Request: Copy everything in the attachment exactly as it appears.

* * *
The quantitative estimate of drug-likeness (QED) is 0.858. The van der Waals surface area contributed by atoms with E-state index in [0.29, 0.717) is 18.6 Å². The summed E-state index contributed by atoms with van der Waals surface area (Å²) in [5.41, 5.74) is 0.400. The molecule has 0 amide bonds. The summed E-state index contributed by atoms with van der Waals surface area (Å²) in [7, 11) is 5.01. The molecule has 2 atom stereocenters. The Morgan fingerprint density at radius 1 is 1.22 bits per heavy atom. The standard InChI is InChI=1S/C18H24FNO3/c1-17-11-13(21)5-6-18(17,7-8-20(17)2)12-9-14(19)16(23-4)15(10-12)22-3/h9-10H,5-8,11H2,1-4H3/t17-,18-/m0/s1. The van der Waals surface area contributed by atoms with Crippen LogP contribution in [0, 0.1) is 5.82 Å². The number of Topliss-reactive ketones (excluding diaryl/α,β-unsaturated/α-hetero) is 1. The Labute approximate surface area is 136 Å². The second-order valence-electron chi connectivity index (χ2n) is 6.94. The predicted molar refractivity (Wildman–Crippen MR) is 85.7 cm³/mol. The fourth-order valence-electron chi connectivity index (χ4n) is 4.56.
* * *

The quantitative estimate of drug-likeness (QED) is 0.858. The van der Waals surface area contributed by atoms with E-state index in [0.29, 0.717) is 18.6 Å². The summed E-state index contributed by atoms with van der Waals surface area (Å²) in [5.41, 5.74) is 0.400. The molecule has 0 amide bonds. The summed E-state index contributed by atoms with van der Waals surface area (Å²) in [7, 11) is 5.01. The molecule has 2 atom stereocenters. The Morgan fingerprint density at radius 1 is 1.22 bits per heavy atom. The standard InChI is InChI=1S/C18H24FNO3/c1-17-11-13(21)5-6-18(17,7-8-20(17)2)12-9-14(19)16(23-4)15(10-12)22-3/h9-10H,5-8,11H2,1-4H3/t17-,18-/m0/s1. The van der Waals surface area contributed by atoms with Crippen LogP contribution in [0, 0.1) is 5.82 Å². The number of Topliss-reactive ketones (excluding diaryl/α,β-unsaturated/α-hetero) is 1. The Labute approximate surface area is 136 Å². The second-order valence-electron chi connectivity index (χ2n) is 6.94. The predicted molar refractivity (Wildman–Crippen MR) is 85.7 cm³/mol. The fourth-order valence-electron chi connectivity index (χ4n) is 4.56.